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In Texas clash with Silicon Valley, traditional press freedoms at risk

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  1. Content Restrictions
The push for government-enforced “fairness” in social media content moderation threatens the freedoms of traditional news outlets.

Over the last year, several states have taken an interest in regulating the way that large social media firms curate content on their platforms — first Florida, then Texas, with Georgia potentially next at bat. The statutes passed in Florida and Texas were quickly blocked in federal court for infringing on the First Amendment rights of covered tech companies. But as the Reporters Committee has worked to highlight, the push for government-enforced “fairness” in content moderation also threatens the freedoms of traditional news organizations. In a pair of friend-of-the court briefs filed this month, our attorneys explain why.

In each of the two cases — NetChoice v. Paxton and Twitter v. Paxton — Texas Attorney General Ken Paxton finds himself opposite tech industry plaintiffs challenging the state’s efforts to mandate its preferred theory of neutrality online. NetChoice deals with a Texas statute, HB 20, that prohibits large platforms from “censoring” any user on the basis of their viewpoint and requires detailed disclosures about the way covered sites curate content. As Texas Gov. Greg Abbott made express in signing the legislation, the bill was passed to respond to what Texas officials see as “a dangerous movement by social media companies to silence conservative viewpoints and ideas.”

Our brief to the U.S. Court of Appeals for the Fifth Circuit, filed on behalf of a coalition of First Amendment organizations, explains that HB 20 trips nearly every alarm in the Supreme Court’s press-freedom precedent. It overrides a private party’s judgment about what is and isn’t worth publishing, in violation of the Court’s landmark decision in Miami Herald Publishing Co. v. Tornillo. Its transparency provisions expose editorial judgments to government scrutiny with no clear justification — akin to requiring a newspaper to explain why it rejected a particular op-ed submission in the hopes of smoking out hidden bias. And it singles out just three companies for special burdens, the kind of regulatory structure that the Supreme Court warned in Minneapolis Star & Tribune v. Minnesota Commissioner of Revenue requires searching First Amendment review to ensure that the state isn’t targeting those it may perceive as its ideological opponents.

Needless to say, we hope the Fifth Circuit will take those objections to heart and keep the Texas statute from going into effect.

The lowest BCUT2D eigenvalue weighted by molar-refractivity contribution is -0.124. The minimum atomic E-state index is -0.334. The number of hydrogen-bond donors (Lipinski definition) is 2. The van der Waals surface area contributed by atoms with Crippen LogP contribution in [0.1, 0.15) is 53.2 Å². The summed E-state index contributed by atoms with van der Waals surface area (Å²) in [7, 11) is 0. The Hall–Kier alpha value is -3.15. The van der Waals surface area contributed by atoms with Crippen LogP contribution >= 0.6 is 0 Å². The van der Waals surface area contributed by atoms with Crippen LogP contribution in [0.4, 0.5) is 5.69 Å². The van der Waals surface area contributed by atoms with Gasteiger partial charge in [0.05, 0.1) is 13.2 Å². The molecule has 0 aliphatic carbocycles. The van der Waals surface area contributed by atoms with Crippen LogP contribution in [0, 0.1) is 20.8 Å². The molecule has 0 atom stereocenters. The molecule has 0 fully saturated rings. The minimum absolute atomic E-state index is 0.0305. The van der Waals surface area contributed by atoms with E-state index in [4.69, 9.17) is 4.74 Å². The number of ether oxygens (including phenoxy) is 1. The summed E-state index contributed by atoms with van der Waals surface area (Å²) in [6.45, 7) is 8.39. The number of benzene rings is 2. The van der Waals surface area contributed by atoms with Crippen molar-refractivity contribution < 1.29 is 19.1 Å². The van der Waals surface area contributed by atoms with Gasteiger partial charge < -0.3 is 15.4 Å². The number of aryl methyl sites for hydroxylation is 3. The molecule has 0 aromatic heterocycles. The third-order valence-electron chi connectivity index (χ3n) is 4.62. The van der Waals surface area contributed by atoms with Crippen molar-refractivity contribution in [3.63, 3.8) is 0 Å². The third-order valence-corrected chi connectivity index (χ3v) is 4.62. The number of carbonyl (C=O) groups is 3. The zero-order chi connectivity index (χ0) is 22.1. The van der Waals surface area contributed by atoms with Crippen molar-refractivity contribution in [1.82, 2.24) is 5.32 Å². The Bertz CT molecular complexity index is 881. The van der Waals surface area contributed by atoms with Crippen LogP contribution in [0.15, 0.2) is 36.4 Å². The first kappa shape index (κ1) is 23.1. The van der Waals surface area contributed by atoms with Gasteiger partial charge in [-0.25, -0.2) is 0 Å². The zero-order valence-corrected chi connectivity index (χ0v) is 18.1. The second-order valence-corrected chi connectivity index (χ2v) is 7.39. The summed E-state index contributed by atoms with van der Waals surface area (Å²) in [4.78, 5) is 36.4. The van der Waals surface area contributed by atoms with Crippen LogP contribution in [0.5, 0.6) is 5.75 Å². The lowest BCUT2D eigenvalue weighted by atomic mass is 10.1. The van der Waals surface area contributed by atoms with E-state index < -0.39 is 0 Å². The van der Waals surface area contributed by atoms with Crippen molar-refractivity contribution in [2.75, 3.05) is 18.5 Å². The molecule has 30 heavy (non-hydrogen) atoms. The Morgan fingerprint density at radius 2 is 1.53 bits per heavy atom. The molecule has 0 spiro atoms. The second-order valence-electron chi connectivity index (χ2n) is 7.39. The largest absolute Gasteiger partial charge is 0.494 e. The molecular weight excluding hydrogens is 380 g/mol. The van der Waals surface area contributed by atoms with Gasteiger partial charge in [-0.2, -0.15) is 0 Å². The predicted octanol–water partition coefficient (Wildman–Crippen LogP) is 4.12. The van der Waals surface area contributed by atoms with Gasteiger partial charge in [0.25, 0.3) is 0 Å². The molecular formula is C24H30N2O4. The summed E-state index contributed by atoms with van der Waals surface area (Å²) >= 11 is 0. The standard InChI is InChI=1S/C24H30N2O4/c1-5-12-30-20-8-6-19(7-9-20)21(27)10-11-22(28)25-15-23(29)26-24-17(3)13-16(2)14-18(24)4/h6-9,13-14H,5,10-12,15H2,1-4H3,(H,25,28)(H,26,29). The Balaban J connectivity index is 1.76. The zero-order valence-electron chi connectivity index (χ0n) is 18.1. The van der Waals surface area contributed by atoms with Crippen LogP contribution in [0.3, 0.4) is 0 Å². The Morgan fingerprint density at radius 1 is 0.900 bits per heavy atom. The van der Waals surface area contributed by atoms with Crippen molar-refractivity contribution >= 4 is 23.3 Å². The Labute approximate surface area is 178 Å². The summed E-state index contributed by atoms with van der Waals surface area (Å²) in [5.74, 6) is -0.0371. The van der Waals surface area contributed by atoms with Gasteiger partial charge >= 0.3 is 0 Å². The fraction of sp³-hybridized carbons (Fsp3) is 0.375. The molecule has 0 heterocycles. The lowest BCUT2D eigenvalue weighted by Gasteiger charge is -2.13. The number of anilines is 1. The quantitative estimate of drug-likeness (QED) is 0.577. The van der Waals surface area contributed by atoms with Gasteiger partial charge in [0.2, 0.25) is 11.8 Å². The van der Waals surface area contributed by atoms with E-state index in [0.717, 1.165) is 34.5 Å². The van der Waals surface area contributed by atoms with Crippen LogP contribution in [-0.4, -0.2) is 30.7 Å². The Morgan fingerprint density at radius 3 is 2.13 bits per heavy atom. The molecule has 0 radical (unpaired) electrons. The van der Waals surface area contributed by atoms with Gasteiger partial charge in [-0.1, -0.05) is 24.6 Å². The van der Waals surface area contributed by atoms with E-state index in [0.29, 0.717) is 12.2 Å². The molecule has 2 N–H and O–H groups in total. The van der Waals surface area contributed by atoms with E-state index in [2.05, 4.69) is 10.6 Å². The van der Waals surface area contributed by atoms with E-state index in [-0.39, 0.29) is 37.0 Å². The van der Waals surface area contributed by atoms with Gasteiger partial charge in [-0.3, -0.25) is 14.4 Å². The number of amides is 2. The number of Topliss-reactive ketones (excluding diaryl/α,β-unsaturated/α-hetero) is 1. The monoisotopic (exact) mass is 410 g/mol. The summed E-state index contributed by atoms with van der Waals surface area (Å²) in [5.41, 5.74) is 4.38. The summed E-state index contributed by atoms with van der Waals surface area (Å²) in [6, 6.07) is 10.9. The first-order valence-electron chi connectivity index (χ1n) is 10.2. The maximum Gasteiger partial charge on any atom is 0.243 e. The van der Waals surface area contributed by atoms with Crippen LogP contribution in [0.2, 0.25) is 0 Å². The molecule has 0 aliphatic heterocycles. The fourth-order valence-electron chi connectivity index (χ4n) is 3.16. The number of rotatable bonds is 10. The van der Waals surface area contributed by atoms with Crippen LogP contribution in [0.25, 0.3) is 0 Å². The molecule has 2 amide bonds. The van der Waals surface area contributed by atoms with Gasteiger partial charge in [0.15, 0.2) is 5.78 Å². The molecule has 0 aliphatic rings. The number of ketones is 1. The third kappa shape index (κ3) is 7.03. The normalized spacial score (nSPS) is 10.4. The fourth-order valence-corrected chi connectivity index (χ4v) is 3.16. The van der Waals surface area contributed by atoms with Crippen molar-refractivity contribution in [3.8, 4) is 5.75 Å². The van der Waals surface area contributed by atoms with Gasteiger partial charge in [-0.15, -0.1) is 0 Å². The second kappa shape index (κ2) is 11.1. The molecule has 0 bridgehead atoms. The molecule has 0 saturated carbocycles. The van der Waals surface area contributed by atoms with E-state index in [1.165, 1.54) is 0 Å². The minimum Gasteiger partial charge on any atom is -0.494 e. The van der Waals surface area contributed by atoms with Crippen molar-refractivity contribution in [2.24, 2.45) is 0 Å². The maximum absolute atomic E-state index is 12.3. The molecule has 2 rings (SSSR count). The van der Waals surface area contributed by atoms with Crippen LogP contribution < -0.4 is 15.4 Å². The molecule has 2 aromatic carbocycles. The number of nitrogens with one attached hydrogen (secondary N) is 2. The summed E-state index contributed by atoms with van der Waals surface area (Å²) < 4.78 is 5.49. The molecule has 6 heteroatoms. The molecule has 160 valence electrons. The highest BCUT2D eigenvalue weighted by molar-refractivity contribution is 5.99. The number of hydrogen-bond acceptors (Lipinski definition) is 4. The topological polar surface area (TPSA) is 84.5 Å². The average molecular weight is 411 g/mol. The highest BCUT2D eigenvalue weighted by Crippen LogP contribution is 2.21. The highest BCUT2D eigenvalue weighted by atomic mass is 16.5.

Twitter v. Paxton, for its part, challenges another prong of Texas’s effort to chill platform expression with which it disagrees. There, Twitter has asked the courts to block a civil investigative demand that Paxton served on the company, seeking to pry loose more information about how it makes content moderation decisions. As Twitter argued, the investigation is transparently retaliatory; Paxton said so himself, explaining that it was motivated in part by the platform’s “removing and blocking of President Donald Trump.” Remarkably, though, a panel of the U.S. Court of Appeals for the Ninth Circuit allowed the investigation to go forward on the theory that it’s too soon to tell whether Twitter is, as Paxton claims, biased in its moderation — and therefore potentially liable for deceptive trade practices for claiming otherwise.

We think that rationale is exceptionally dangerous, as our brief with the Media Law Resource Center explains, and we’re supporting Twitter’s request that the full court revisit it. Routinely, news organizations share their standards with the public to promote trust and articulate their vision for good journalism — expression that has obvious public value. But on the panel’s theory, any newsroom that expresses a commitment to objectivity opens its doors to state investigators hoping to check whether that commitment is bona fide. That rule would have an obvious chilling effect, and it isn’t consistent with the First Amendment.

We imagine these won’t be the last two briefs we file on the press rights issues at stake in content moderation regulation — and we’ll continue following these matters as they work their way through the courts.

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The Technology and Press Freedom Project at the Reporters Committee for Freedom of the Press uses integrated advocacy — combining the law, policy analysis, and public education — to defend and promote press rights on issues at the intersection of technology and press freedom, such as reporter-source confidentiality protections, electronic surveillance law and policy, and content regulation online and in other media. TPFP is directed by Reporters Committee attorney Gabe Rottman. He works with Stanton Foundation National Security/Free Press Legal Fellow Grayson Clary and Technology and Press Freedom Project Legal Fellow Gillian Vernick.

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